Jonah Dove is a show roughly based on the Biblical Jonah story. Written by Jason Ford, it tells the tale of a man who has run away from his family and his past. But he ends up helping his niece, trapped in the same, small town he escaped from himself.
The space is a bit challenging for scenes where characters are sitting down, as the audience is almost all sitting level with the stage itself, give or take a foot or so. This becomes less of an issue as the play progresses. The only other challenges are transitions between scenes, as well as the occasional but not consistent choice to keep characters whom are not actively in the scene on stage.
But otherwise Director Ben Fisler does a good job bringing the script to life with a well-balanced cast. Dean Davis plays the title character with an innocent stubbornness, one that got him out of his trailer park town but unfortunately also makes him think he’s got everything figured out. Tanya Davis is assigned double duty playing opposite him as close friend and sister, Laurie and Tammy, two characters she does a great job distinguishing from each other. Tim Torre plays Jonah’s trailer park, brother-in-law and might come off a bit as a caricature at first, but as the play develops you realize it’s comes from a deep, emotional place in the character and his history with Jonah.
Melissa Robinson and Justine Cerruto really shine as Sonya and Angela, respectively, especially when playing opposite each other. Angela is Jonah’s niece whom he’s trying to rescue from the trailer park, while Sonya is Laurie’s mother, an upperclass, Washingtonian socialite. And therein lies the rub, and the main issue with the script. It plays on socioeconomic and class stereotypes that unfortunately oversimplifies them rather than explores their complexities.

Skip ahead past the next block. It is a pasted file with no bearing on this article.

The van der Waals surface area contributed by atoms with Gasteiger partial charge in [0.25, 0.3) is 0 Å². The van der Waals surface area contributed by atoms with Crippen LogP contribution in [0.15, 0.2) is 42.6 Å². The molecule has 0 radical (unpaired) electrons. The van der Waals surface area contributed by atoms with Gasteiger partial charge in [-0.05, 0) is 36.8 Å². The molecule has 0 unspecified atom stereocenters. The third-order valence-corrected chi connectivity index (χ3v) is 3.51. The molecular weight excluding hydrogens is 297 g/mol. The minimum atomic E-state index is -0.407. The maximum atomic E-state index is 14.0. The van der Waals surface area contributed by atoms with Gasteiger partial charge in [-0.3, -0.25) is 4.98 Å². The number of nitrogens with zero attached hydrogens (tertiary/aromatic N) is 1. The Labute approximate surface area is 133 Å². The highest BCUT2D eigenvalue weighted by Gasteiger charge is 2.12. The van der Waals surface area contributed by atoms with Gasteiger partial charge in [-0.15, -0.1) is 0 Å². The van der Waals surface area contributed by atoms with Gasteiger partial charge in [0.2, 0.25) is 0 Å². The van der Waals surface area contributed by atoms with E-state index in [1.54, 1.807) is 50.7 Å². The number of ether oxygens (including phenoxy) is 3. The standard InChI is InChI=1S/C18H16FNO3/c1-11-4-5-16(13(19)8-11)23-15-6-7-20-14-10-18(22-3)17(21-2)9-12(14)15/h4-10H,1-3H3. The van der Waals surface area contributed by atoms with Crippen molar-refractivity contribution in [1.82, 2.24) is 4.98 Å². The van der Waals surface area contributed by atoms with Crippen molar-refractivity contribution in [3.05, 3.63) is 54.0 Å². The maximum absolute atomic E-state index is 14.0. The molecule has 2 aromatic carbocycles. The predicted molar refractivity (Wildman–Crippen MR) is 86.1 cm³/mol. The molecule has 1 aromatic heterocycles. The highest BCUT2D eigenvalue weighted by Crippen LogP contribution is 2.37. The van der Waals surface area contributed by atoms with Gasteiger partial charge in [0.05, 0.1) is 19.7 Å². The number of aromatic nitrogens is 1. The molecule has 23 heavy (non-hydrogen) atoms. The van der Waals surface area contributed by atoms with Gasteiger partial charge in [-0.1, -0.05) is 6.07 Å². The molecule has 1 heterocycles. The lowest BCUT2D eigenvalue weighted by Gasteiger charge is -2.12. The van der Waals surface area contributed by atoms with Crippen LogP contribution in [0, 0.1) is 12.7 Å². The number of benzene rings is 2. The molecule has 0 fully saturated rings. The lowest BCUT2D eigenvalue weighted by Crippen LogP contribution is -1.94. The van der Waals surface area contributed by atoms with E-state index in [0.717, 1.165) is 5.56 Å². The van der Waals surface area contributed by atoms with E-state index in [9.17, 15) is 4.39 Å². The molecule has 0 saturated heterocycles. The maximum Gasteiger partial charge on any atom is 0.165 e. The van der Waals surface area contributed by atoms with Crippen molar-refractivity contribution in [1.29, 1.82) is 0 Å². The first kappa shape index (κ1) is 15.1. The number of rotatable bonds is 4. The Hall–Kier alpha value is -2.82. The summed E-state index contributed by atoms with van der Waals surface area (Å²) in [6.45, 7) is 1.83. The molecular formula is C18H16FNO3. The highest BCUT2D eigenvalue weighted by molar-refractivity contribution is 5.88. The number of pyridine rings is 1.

That being said, there are enough other elements in the story and the interchange between characters to warrant seeing this show. Jonah’s sporadic questioning about God are addressed by another character. Even his persistent advice for his niece to change the way she presents herself, is resolved in a way that at least begins to counteract previously stated assumptions about class. In fact, the piece ultimately reminds us that while we as audience members might see the judgment and stereotypes across socioeconomic lines as just that, we can probably think of and see many examples in society where others accept such things as truth and fact.
Running Time: 90 minutes.